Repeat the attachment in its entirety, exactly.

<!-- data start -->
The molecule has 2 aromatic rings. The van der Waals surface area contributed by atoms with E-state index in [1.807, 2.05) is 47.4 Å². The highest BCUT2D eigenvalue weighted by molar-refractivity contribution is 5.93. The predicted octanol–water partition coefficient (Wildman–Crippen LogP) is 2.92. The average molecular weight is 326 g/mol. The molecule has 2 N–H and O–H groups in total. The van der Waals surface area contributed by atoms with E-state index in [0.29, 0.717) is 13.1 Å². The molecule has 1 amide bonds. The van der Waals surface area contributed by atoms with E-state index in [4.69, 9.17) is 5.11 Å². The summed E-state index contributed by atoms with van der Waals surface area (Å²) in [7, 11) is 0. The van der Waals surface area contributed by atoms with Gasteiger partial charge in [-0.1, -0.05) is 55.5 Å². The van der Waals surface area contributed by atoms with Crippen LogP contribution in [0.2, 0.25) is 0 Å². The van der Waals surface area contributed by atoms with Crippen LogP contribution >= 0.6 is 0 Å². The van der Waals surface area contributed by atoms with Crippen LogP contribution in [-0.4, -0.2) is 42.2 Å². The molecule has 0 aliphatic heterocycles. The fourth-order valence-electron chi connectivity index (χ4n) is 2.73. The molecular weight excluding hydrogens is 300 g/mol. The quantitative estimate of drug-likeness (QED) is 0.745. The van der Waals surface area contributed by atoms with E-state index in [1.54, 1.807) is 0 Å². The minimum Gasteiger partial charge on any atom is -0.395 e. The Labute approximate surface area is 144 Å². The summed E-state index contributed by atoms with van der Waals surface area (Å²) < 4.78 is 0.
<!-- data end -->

The molecule has 2 aromatic rings. The van der Waals surface area contributed by atoms with E-state index in [1.807, 2.05) is 47.4 Å². The highest BCUT2D eigenvalue weighted by molar-refractivity contribution is 5.93. The predicted octanol–water partition coefficient (Wildman–Crippen LogP) is 2.92. The average molecular weight is 326 g/mol. The molecule has 2 N–H and O–H groups in total. The van der Waals surface area contributed by atoms with E-state index in [0.29, 0.717) is 13.1 Å². The molecule has 1 amide bonds. The van der Waals surface area contributed by atoms with E-state index in [4.69, 9.17) is 5.11 Å². The summed E-state index contributed by atoms with van der Waals surface area (Å²) in [7, 11) is 0. The van der Waals surface area contributed by atoms with Gasteiger partial charge in [-0.1, -0.05) is 55.5 Å². The van der Waals surface area contributed by atoms with Crippen LogP contribution in [0.2, 0.25) is 0 Å². The van der Waals surface area contributed by atoms with Crippen LogP contribution >= 0.6 is 0 Å². The van der Waals surface area contributed by atoms with Crippen LogP contribution in [-0.4, -0.2) is 42.2 Å². The molecule has 0 aliphatic heterocycles. The fourth-order valence-electron chi connectivity index (χ4n) is 2.73. The molecular weight excluding hydrogens is 300 g/mol. The quantitative estimate of drug-likeness (QED) is 0.745. The van der Waals surface area contributed by atoms with E-state index in [1.54, 1.807) is 0 Å². The minimum Gasteiger partial charge on any atom is -0.395 e. The Labute approximate surface area is 144 Å². The summed E-state index contributed by atoms with van der Waals surface area (Å²) < 4.78 is 0.